Where stocks could be years from now (and what they could do in the next few weeks) 🔭
Plus a review of the macro crosscurrents 🔀
Stocks tumbled last week, with the S&P 500 falling 2.1%. The index is now up 7.7% from its October 12 closing low of 3,577.03 and down 19.7% from its January 3 closing high of 4,796.56.
Last week’s sell-off came as the Federal Reserve renewed its commitment to fight inflation with increasingly tight monetary policy. (You can read more about why this has been bad for stocks here and here.)
Earlier this month, I shared a roundup of what 16 top strategists were forecasting for the S&P 500 in 2023, noting that this stuff has limited value for investors with long time horizons.
In their reports, some strategists shared their thoughts on the longer-term outlook for the market. They included Brian Belski, chief investment strategist at BMO Capital Markets, who argues that the short-term, cyclical bear market we’re experiencing represents a hiccup in a much longer-term, secular bull market.
“[W]e continue to believe that U.S. stocks are in the midst of a secular bull market,” he wrote in a Nov. 30 research note. “It is important to note that cyclical bears are not necessarily secular bull killers. In fact, there have been six cyclical bears during the previous two secular bull markets — four between 1948 and 1968 and two between 1982 and 2000 — and US stocks managed to continue their trek higher after each of these.”
Belski has been calling this a secular bull market for over a decade, and years of higher prices suggest he’s been nailing it.
Barring some big rallies in the coming years, 2022’s bear market seems likely to put a big dent in longer-term average returns. But by no means does this seem to spell doom for investors.
“Although the S&P 500 10-year annualized return may have already peaked, it has taken roughly six years during the two prior secular bulls for 10-year returns to make definitive moves below the 6.5% historical average,” Belski added. “From our lens, we see normalized and moderate gains in the coming years as more likely than losses.“
Savita Subramanian, head of U.S. equity strategy at BofA, also sees positive, albeit modest, returns in the coming years. On a November 28 call with reporters, she offered a 10-year forecast of “+5% annualized price returns,” which would bring the S&P 500 north of 6,000.
She pointed to the S&P 500’s P/E ratio, a metric that has little predictive power in the short-run but a better track record in the long-run.
“The current normalized P/E of 22x implies 5.1%/yr annualized returns over the next 10 years based on the historical relationship,” she said.
So, even while many are cautious about the short-term, at least some are confident the longer-term averages will look a lot better. (And who’s to say actual returns won’t blow away those expectations.)
Everyone’s talking about a near-term sell-off. A contrarian signal?
Last week, I wrote about how many market experts predicted earnings estimates would be slashed further and that many saw that as bearish for stocks in the early part of 2023.
Barron’s new cover story, published Saturday, had this narrative right in its headline.
Belski and Subramanian have been among the strategists that have been warning of near-term weakness. But in recent days, both acknowledged the problem of that becoming a consensus call.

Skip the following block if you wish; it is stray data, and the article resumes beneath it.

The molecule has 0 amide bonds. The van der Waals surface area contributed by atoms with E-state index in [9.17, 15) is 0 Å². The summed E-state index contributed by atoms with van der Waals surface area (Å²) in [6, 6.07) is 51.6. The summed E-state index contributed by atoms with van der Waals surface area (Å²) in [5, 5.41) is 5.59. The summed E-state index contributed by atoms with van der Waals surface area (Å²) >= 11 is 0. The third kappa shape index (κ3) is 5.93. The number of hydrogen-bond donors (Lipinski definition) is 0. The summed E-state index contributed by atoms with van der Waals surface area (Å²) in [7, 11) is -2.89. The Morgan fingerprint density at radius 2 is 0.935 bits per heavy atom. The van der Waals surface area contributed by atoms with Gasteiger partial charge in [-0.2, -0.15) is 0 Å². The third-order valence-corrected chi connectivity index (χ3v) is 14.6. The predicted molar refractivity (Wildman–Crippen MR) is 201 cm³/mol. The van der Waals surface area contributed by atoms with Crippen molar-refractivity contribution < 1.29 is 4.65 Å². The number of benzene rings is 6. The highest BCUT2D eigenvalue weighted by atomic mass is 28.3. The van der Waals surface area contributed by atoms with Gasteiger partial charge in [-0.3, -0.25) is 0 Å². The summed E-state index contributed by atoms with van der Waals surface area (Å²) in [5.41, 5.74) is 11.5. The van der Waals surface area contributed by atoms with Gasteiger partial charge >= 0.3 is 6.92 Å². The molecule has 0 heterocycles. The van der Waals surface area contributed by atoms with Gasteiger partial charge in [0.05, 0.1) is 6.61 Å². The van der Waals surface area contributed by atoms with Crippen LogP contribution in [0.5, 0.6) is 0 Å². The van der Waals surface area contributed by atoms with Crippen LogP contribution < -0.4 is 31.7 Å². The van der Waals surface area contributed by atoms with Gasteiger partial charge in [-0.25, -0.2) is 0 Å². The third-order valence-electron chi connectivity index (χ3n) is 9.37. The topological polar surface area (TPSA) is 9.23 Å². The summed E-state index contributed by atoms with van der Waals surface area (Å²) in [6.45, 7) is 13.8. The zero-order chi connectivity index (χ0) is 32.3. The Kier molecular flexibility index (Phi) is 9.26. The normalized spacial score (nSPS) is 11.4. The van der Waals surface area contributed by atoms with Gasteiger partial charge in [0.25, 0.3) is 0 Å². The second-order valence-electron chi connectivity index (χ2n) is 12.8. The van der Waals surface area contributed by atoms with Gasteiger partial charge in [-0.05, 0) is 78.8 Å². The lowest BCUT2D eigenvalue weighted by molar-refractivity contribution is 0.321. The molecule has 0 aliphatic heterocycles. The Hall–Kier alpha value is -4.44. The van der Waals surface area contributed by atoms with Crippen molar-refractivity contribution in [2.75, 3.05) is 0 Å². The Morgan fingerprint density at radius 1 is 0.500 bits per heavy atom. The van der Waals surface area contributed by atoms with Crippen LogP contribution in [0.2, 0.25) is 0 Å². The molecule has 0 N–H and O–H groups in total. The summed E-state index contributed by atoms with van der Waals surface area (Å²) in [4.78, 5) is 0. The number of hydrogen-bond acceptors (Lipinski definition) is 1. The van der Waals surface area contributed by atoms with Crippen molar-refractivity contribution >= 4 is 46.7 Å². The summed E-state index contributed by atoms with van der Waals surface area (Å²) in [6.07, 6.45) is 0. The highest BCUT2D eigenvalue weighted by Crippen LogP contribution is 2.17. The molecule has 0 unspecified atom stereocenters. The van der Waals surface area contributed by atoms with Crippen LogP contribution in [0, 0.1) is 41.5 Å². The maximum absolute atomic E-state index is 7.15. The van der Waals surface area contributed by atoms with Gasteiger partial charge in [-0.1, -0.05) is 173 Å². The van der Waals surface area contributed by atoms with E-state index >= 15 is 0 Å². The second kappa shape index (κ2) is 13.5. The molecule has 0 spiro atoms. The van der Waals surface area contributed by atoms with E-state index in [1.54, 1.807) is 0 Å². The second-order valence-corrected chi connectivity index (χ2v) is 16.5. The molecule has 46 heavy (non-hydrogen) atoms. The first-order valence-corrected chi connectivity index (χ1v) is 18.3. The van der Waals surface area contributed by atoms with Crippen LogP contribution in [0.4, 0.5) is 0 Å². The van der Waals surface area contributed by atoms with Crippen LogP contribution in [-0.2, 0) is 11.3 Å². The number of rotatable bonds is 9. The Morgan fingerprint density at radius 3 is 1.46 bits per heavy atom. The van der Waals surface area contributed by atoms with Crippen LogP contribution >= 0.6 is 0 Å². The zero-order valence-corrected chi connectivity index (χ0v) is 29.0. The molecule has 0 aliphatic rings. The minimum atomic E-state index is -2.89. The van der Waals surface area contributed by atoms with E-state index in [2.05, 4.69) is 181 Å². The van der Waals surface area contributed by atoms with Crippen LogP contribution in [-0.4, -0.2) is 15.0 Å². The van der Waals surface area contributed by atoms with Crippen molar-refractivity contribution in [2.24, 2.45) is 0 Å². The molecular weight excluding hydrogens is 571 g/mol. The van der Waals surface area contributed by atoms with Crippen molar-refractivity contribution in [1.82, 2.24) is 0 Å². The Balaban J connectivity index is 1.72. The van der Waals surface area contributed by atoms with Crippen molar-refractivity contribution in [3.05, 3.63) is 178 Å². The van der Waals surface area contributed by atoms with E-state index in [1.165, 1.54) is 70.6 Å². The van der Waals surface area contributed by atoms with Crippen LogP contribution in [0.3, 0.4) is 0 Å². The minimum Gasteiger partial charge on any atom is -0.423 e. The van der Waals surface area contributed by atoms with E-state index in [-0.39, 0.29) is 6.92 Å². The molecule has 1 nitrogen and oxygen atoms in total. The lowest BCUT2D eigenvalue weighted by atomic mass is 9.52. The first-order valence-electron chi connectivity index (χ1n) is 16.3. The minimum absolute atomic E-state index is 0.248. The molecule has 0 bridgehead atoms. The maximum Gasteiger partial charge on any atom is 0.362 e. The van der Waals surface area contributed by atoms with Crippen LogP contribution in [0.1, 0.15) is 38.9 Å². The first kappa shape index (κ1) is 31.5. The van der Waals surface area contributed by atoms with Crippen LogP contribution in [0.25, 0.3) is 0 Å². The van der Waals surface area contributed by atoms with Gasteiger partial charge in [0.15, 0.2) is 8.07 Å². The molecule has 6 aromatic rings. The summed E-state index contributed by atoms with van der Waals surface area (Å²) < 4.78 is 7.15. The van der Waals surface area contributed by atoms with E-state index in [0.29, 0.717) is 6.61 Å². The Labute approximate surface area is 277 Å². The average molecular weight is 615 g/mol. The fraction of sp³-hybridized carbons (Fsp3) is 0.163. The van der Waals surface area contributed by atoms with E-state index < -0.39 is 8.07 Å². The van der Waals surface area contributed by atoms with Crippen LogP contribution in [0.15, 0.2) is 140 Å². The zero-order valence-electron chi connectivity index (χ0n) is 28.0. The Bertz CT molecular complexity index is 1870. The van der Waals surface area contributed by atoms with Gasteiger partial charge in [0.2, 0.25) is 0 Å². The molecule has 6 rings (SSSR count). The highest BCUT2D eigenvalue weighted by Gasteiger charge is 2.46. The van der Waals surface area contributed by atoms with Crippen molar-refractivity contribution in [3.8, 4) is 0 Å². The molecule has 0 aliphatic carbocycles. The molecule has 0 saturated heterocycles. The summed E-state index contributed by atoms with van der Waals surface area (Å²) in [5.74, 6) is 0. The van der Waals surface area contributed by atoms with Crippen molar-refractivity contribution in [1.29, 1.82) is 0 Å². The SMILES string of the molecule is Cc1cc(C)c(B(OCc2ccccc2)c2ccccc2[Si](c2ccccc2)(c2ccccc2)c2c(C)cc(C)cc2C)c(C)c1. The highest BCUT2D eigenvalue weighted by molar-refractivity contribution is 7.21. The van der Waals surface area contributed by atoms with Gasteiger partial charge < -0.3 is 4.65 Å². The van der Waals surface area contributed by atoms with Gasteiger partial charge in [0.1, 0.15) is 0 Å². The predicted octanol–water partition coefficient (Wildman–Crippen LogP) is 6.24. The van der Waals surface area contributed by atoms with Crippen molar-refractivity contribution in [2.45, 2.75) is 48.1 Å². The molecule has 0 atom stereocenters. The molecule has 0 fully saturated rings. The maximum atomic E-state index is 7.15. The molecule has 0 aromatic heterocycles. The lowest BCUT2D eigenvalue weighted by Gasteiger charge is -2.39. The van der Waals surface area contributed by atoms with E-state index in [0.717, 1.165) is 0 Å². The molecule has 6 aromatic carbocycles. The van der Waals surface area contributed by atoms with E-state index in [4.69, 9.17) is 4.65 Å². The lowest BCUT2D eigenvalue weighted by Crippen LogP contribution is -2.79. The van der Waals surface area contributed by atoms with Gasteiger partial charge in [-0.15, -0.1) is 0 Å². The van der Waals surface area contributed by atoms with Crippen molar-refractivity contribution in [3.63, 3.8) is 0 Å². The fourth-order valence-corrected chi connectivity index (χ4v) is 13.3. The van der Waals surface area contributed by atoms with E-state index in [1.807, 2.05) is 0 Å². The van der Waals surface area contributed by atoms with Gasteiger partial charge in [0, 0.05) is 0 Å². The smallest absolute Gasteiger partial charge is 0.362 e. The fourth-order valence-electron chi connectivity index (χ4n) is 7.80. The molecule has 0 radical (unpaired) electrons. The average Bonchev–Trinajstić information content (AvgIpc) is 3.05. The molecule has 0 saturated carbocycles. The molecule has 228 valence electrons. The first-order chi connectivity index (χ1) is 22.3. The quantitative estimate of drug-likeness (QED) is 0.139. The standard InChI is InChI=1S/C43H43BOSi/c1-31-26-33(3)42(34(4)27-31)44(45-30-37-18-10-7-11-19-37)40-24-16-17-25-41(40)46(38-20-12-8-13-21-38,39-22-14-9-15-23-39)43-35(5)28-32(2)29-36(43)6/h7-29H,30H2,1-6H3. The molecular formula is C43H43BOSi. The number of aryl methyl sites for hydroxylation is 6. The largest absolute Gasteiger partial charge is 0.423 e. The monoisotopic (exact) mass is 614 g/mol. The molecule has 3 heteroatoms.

“I do think that we are going to go down and then up,” Subramanian said in a Dec. 7 interview with Bloomberg. “The problem is that is an increasingly consensus view. So I think the bigger risk heading into the first half is actually not being invested in equities.“
“We said coming into 2023 and in our year-ahead piece that the first part of the year would be weak and choppy,” Belski said to CNBC on Friday. “We seem to be pulling that a little bit forward. And so the pullback is already done in our view.“
“Everybody and their mother, brother, sister, cousin, and uncle is negative on the first half of the year,” he added. “ So we'll come out and be a little bit different. I think the weakness is probably not going to be as long as everybody thinks.“
The thing about certain risks is that the become less of a problem for markets the more market participants talk about them.
That said, at TKer we like to emphasize the advantages of thinking long-term when you’re investing in the stock market. As 2022 has confirmed very clearly, the short-term can be very difficult to predict, even if you know where the fundamentals are headed.
“Think about the long game, and don't sell everything,” Subramanian said to Bloomberg. “I don't think this is the time to be out of equities.“
A quick note about the ‘Santa Claus Rally’ 🎅🏻
I know we just spent a bunch of time emphasizing the importance of thinking long term.
But for fun’s sake, here are the stats for the “Santa Claus Rally,” the phenomenon where the S&P 500 tends to trend higher over the last five trading days of the year and the first two of the next.
“The S&P 500 posts an average gain of 1.3%,” Almanac Trader’s Jeff Hirsch writes. “Failure to rally tends to precede bear markets or times when stocks could be purchased at lower prices later in the year.”
I wouldn’t bet my portfolio on this, but I’ll admit it makes for some short-term fun.
📆 TKer will be off Dec. 25 and Jan. 1., so the free weekly newsletter will not go out those days. TKer’s paid content will continue going out as usual. Happy Holidays!
More from TKer:
What everyone else thinks the stock market will do in 2023 🧸